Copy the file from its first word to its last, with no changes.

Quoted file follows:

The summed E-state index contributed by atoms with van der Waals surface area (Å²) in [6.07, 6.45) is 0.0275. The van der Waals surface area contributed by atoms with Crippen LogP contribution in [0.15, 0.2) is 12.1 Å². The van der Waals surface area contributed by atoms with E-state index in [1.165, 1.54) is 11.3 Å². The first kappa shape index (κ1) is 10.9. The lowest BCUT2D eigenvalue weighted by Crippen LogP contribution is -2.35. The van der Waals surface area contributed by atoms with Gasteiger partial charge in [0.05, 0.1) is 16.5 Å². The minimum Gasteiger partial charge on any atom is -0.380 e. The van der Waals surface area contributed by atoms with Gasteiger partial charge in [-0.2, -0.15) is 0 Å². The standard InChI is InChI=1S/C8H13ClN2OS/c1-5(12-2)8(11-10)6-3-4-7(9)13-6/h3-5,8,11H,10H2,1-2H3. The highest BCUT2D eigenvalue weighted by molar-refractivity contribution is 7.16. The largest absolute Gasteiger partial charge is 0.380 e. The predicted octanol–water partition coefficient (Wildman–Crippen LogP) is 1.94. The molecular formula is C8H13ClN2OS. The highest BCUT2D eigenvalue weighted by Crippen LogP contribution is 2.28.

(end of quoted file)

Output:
The summed E-state index contributed by atoms with van der Waals surface area (Å²) in [6.07, 6.45) is 0.0275. The van der Waals surface area contributed by atoms with Crippen LogP contribution in [0.15, 0.2) is 12.1 Å². The van der Waals surface area contributed by atoms with E-state index in [1.165, 1.54) is 11.3 Å². The first kappa shape index (κ1) is 10.9. The lowest BCUT2D eigenvalue weighted by Crippen LogP contribution is -2.35. The van der Waals surface area contributed by atoms with Gasteiger partial charge in [0.05, 0.1) is 16.5 Å². The minimum Gasteiger partial charge on any atom is -0.380 e. The van der Waals surface area contributed by atoms with Gasteiger partial charge in [-0.2, -0.15) is 0 Å². The standard InChI is InChI=1S/C8H13ClN2OS/c1-5(12-2)8(11-10)6-3-4-7(9)13-6/h3-5,8,11H,10H2,1-2H3. The highest BCUT2D eigenvalue weighted by molar-refractivity contribution is 7.16. The largest absolute Gasteiger partial charge is 0.380 e. The predicted octanol–water partition coefficient (Wildman–Crippen LogP) is 1.94. The molecular formula is C8H13ClN2OS. The highest BCUT2D eigenvalue weighted by Crippen LogP contribution is 2.28.